NHL Playoffs 2012: 3 Key Takeaways for the Boston Bruins Following Game 3
With 10 different point-getters and nine different players finishing in the black under the plus/minus heading, the Boston Bruins thawed out in multiple areas to wrest away a 4-3 victory Monday night in Game 3 of the Eastern Conference quarterfinals.
With that decision, the first game in their series with the Washington Capitals to be decided in regulation, they have reclaimed the upper hand and home-ice advantage. They flexed some encouraging elasticity by way of deleting initial 1-0 and 2-1 deficits and spawning their own leads in the earliest and latest phases of the third period.
All but one of Boston’s skaters contributed to a soda-spitting tally of 58 hits. The unlikely odd man out, stay-at-home defenseman Greg Zanon, still made a tangible mark with an assist and one of the team’s 21 blocked shots.
And in the wake of head coach Claude Julien flip-flopping centers Patrice Bergeron and David Krejci, at least two of the top-six forwards finally found the scoresheet. Rich Peverley inserted the visitors’ icebreaker while Bergeron amassed the primary assist on the deciding strike with only 1:53 to spare in regulation.
On a night that was closer to passable than perfect, two positive points stand out as opposed to one pimple on the Bruins’ postgame dispatch.
Getting their Points
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Not unlike the top six, the blue line was pointless on the series entering Monday night. But they shattered that trend with defensemen Zdeno Chara, Andrew Ference, Dennis Seidenberg and Zanon combining for a goal and five assists.
The Bruins’ ample contributions from their point patrollers was made possible chiefly by those defensemen utilizing time and space and thrusting the puck on a congested crease.
With 9:38 gone in the second period, Zanon tallied the primary assist on Daniel Paille’s equalizer by connecting with the fourth-line forward on a diagonal feed from the near point to the porch. Paille was within spitting distance of Braden Holtby, as he lassoed the biscuit and spooned it home to the goalie’s left.
Chara had the secondary helper when Brian Rolston extracted the puck from an even denser forest in front of Holtby and spawned Boston’s first lead of the night. And the towering captain gave the Bruins a permanent advantage when his slapper hopped off the stick of Capitals’ defenseman Roman Hamrlik, who was trying to fend off a screening Chris Kelly.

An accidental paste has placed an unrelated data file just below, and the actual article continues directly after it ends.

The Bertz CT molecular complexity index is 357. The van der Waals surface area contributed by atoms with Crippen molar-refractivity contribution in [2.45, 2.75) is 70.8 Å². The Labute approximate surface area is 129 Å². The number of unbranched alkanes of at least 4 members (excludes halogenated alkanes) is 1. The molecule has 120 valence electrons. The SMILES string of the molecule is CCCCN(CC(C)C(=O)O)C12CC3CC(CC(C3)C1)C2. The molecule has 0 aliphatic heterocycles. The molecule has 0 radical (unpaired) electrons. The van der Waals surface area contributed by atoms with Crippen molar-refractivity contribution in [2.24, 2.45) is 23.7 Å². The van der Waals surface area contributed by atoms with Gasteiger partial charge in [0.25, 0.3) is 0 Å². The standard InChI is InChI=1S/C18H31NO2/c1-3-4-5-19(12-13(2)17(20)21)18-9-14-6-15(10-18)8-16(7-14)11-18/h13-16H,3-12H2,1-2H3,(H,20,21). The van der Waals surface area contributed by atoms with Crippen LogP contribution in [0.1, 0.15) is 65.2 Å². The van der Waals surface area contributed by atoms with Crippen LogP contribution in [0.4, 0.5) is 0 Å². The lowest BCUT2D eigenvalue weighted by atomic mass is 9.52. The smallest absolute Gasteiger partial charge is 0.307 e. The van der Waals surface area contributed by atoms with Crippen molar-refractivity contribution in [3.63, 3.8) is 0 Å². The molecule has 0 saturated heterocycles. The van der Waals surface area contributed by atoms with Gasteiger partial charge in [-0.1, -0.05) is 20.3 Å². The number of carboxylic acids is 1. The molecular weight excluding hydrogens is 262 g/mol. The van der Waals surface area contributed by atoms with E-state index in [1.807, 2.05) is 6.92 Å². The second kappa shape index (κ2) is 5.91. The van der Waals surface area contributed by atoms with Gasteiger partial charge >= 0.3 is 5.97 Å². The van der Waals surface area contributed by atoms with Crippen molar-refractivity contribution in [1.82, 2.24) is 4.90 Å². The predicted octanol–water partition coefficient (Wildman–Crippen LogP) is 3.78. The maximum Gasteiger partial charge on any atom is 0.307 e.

By swaying the majority of the bodies, red and white, in front of Washington’s young stopper, the Bruins swell their scoring odds. The fact that they tuned the mesh four times within 60 minutes Monday night after mustering merely two in 144-plus minutes over the first two games should be the opening and closing statement in that argument.
Keeping it Even
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The Bruins outscored the Capitals 2-1, in both five-on-five and four-on-four play. Washington tallied the first power-play goal of the series via Alexander Semin while Boston went barren on four shots over five man-advantage segments.
More can and should be done to shore up the power-play brigade, but Boston is automatically at an advantage if and when it flaunts its knack for superior even-strength play. That has been a common knowledge fact since last season, and it resurfaced in Monday night’s triumph.
Lack of a Level-headed Lucic
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Milan Lucic led all participating skaters with eight body-checks on the night. Nothing seriously wrong with that, but Lucic’s intensity and aggression may have constituted too much of a good thing in Game 3.
After all, his hit total for the evening also matched his bushel of penalty minutes. And his Monday night infractions for roughing (three times) and unsportsmanlike conduct are his only entries to any scoresheet so far in this series.
Lucic needs to get back to being the two-in-one checker and striker that Bruins buffs have come to know him as.
If the Bruins are to claim the two remaining requisite victories to polish off the Caps―or, at least, if he is to play a positive role in that process―Lucic must channel more of his energy into the point column. He should be one of those forwards who limit Holtby’s vision of the Bruins’ point-based puckslingers while stealing attention from the Washington blueliners.